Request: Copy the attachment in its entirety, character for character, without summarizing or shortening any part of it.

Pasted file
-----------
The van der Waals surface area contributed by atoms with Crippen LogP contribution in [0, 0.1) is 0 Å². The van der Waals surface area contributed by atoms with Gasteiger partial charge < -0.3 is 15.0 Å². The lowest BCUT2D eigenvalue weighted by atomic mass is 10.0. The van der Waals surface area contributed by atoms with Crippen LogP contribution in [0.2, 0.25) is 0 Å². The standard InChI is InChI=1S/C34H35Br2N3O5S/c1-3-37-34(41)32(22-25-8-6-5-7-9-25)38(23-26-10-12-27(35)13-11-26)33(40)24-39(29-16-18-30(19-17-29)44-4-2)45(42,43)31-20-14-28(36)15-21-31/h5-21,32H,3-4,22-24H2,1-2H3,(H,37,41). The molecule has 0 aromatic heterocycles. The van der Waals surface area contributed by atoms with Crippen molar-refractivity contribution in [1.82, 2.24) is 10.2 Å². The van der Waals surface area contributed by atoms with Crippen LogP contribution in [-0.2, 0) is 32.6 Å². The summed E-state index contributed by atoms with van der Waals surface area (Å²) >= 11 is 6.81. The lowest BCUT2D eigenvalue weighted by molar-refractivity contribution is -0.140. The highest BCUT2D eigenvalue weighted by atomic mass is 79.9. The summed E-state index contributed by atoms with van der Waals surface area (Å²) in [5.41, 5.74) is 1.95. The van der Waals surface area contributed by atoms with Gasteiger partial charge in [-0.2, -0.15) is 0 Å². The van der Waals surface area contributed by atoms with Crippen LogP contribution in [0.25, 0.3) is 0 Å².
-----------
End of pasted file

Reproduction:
The van der Waals surface area contributed by atoms with Crippen LogP contribution in [0, 0.1) is 0 Å². The van der Waals surface area contributed by atoms with Gasteiger partial charge < -0.3 is 15.0 Å². The lowest BCUT2D eigenvalue weighted by atomic mass is 10.0. The van der Waals surface area contributed by atoms with Crippen LogP contribution in [0.2, 0.25) is 0 Å². The standard InChI is InChI=1S/C34H35Br2N3O5S/c1-3-37-34(41)32(22-25-8-6-5-7-9-25)38(23-26-10-12-27(35)13-11-26)33(40)24-39(29-16-18-30(19-17-29)44-4-2)45(42,43)31-20-14-28(36)15-21-31/h5-21,32H,3-4,22-24H2,1-2H3,(H,37,41). The molecule has 0 aromatic heterocycles. The van der Waals surface area contributed by atoms with Crippen molar-refractivity contribution in [1.82, 2.24) is 10.2 Å². The van der Waals surface area contributed by atoms with Crippen LogP contribution in [-0.2, 0) is 32.6 Å². The summed E-state index contributed by atoms with van der Waals surface area (Å²) >= 11 is 6.81. The lowest BCUT2D eigenvalue weighted by molar-refractivity contribution is -0.140. The highest BCUT2D eigenvalue weighted by atomic mass is 79.9. The summed E-state index contributed by atoms with van der Waals surface area (Å²) in [5.41, 5.74) is 1.95. The van der Waals surface area contributed by atoms with Gasteiger partial charge in [-0.2, -0.15) is 0 Å². The van der Waals surface area contributed by atoms with Crippen LogP contribution in [0.25, 0.3) is 0 Å².